The major use of PDXO will be evaluation of drug efficacy for drug discovery and development. To make this happen, a bio-bank of PDXOs needs to be established. This bio-bank should cover all major cancer types and, under each cancer type, there should be multiple well-established PDXOs. In addition, each PDXO in the bio-bank should be well characterized and annotated (the same for the PDX counterparts), allowing us to extract their features and group them into different panels that can serve as representative surrogates for different cancer patient populations.
  • Drug screening
    One application of PDXO is the large-scale drug screening prior to in vivo examination using the PDX model counterpart. As discussed above, PDXO recapitulates key features as PDX does and thus can predict the in vivo tumor response accurately. In vitro high-throughput screening using PDXOs offered an efficient way to assess the efficacy performance of a large amount of agents of interest in a short period of time. The results can not only be used to refine the agents for lead compound selection, but serve as a validation for the downstream in vivo study results as well.
Our Capabilities
  • So far we have established 9 PDXO models, including 4 human colon cancer PDXOs, 1 pancreatic cancer PDXO, 2 gastric cancer PDXOs, 1 leukemia PDXO and 1 prostate cancer PDXO. We conducted bright field imaging analysis, H&E staining-based histological analysis and whole exome sequencing on each model, allowing us to extract and integrate the biological traits of each model for precision medicine research purpose. Meantime, we are capable of running drug screening on PDXOs using CTG (3D) assay as well as conduct different biological analysis and modification on PDXOs (e.g. viral transfection).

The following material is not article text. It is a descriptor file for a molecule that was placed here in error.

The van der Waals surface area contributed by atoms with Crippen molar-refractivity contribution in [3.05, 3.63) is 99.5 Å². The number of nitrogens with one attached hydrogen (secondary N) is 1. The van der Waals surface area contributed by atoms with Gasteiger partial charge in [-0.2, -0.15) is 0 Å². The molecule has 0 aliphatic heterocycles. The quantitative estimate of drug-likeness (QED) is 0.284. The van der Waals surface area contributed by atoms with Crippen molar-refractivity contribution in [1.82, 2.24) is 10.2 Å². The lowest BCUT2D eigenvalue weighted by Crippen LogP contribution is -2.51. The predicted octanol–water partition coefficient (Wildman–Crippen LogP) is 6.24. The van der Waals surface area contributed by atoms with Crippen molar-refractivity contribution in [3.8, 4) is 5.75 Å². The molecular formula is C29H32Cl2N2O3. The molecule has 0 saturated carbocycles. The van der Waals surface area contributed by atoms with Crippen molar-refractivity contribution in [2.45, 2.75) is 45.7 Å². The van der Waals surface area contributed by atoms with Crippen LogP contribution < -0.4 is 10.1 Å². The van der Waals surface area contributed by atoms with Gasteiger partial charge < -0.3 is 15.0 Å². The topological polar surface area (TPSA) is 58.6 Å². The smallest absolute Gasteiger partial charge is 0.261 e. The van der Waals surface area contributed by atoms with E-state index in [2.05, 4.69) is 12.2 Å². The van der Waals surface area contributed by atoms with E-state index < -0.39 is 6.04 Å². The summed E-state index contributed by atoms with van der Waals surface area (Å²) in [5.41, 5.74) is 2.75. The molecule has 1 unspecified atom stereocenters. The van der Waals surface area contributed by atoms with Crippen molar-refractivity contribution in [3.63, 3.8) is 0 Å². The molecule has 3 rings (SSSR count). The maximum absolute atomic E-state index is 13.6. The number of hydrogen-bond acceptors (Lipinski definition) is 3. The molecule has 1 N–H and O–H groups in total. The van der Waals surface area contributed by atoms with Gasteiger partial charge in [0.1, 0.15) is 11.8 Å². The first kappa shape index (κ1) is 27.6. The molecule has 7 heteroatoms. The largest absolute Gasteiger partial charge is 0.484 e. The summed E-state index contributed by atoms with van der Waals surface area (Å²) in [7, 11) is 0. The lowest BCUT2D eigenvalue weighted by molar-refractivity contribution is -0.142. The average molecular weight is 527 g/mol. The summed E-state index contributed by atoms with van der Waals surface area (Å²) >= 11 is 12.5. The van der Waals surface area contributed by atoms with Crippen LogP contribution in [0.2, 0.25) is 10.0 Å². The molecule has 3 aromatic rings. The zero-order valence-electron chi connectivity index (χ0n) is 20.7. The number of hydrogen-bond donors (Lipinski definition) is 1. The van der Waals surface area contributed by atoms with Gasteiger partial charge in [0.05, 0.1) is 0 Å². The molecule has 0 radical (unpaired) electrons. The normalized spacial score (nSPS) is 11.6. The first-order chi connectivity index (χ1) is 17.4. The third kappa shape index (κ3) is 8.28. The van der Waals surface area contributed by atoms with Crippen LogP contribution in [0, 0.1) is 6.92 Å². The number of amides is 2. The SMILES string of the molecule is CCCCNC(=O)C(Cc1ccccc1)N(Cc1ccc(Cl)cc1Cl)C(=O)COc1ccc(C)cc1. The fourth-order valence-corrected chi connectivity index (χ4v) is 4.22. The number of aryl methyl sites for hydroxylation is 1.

Case Study
  • Take one human colon cancer PDXO as an example. The histological and genomic features of this PDXO are characterized using H&E staining and whole exome sequencing (WES). Typically, the comparison of WES results between PDXO and its matched PDX confirmed that PDXO preserves the tumor-associated mutations present in its PDX counterpart. We are also capable of running drug screening using Cell Titer Glo (CTG) 3D assay on PDXOs. Our preliminary data has confirmed that the in vitro drug response results from the PDXO are consistent with the in vivo ones using the matched PDX counterpart.
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FAQ
  • What is PDX Model?

    Patient-derived xenograft or PDX model is now recognized as the good in vivo model for predicting clinical outcomes. It is derived by growing a fragment of patient tumor tissue on immuno-deficient mice, which faithfully recapitulates the genomic, phenotypic and molecular biological complexities found in the cancer tissue of origin.

  • What is PDXO Model?

    PDX-derived organoid or PDXO model is an in vitro model that inherits most of the advantages of PDX models. PDXO model can be established using the same protocol for patient-derived organoid or PDO model development with some adaptive modifications. PDXOs will be embedded in Matrigel for 3D culture and cultivated in growth medium that is enriched with a tailored cocktail of growth factors. Under such conditions, cancer stem cells or CSCs of cancer origin can retain their genomic, phenotypic and structural features while expansion.